• start_time — datetime, low limit of time needed to be filtered. Optional.

  • end_time — datetime, high limit of time needed to be filtered. Optional.

Here’s an example of a new dataset from a parquet target:

# Import the Parquet Target, so you can build your dataset from a parquet file
from mlrun.datastore.targets import ParquetTarget

# Get offline feature vector based on vector and parquet target
offline_fv = fstore.get_offline_features(feature_vector_name, target=ParquetTarget())

# Return dataset
dataset = offline_fv.to_dataframe()

Once an offline feature vector is created with a static target (such as ParquetTarget()) the reference to this dataset is saved as part of the feature vector’s metadata and can now be referenced directly through the store as a function input using store://feature-vectors/{project}/{feature_vector_name}.

For example:

fn = mlrun.import_function('hub://sklearn-classifier').apply(auto_mount())

# Define the training task, including the feature vector and label
task = mlrun.new_task('training', 
                      inputs={'dataset': f'store://feature-vectors/{project}/{feature_vector_name}'},
                      params={'label_column': 'label'}

# Run the function
run =

You can see a full example of using the offline feature vector to create an ML model in part 2 of the end-to-end demo.

Creating an online feature vector#

The online feature vector provides real-time feature vectors to the model using the latest data available.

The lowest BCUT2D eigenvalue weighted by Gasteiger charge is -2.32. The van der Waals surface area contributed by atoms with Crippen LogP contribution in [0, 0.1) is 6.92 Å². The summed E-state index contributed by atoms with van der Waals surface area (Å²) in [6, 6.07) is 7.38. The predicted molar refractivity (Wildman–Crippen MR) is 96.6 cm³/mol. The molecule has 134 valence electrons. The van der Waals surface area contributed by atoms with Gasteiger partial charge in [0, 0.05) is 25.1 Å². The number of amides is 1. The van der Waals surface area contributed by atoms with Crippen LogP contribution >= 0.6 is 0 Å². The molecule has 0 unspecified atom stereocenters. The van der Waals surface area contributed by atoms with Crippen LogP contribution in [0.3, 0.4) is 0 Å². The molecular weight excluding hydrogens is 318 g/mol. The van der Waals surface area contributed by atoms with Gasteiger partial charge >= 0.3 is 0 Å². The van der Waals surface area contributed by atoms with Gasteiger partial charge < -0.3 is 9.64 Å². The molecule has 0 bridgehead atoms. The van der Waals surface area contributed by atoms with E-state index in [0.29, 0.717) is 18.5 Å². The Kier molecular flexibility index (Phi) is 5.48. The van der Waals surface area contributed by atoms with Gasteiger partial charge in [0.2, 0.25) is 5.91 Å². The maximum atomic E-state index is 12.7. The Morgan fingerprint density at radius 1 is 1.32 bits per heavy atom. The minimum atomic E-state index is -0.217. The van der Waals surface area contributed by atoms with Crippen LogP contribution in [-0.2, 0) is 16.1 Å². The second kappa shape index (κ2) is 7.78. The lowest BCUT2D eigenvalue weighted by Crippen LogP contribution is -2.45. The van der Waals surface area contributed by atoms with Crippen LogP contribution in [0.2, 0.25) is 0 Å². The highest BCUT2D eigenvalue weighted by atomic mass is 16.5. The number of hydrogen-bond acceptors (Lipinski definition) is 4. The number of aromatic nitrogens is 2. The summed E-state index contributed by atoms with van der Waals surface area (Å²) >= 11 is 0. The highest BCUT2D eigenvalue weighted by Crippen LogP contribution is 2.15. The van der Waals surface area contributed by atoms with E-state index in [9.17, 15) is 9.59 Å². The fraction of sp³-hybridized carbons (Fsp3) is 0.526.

First create an Online Feature Service using get_online_feature_service(). Then feed the Entity of the feature vector to the service and receive the latest feature vector.

To create the OnlineVectorService you only need to pass it the feature vector’s store reference.

import mlrun.feature_store as fstore

# Create the Feature Vector Online Service
feature_vector = 'store://feature-vectors/{project}/{feature_vector_name}'
svc = fstore.get_online_feature_service(feature_vector)

The online feature service supports value imputing (substitute NaN/Inf values with statistical or constant value). You can set the impute_policy parameter with the imputing policy, and specify which constant or statistical value will be used instead of NaN/Inf value. This can be defined per column or for all the columns ("*"). The replaced value can be a fixed number for constants or $mean, $max, $min, $std, $count for statistical values. "*" is used to specify the default for all features, for example:

svc = fstore.get_online_feature_service(feature_vector, impute_policy={"*": "$mean", "age": 33})

To use the online feature service you need to supply a list of entities you want to get the feature vectors for. The service returns the feature vectors as a dictionary of {<feature-name>: <feature-value>} or simply a list of values as numpy arrays.

For example:

# Define the wanted entities
entities = [{<feature-vector-entity-column-name>: <entity>}]

# Get the feature vectors from the service

The entities can be a list of dictionaries as shown in the example, or a list of lists where the values in the internal list correspond to the entity values (e.g. entities = [["Joe"], ["Mike"]]). The .get() method returns a dict by default. If you want to return an ordered list of values, set the as_list parameter to True. The list input is required by many ML frameworks and this eliminates additional glue logic.

See a full example of using the online feature service inside a serving function in part 3 of the end-to-end demo.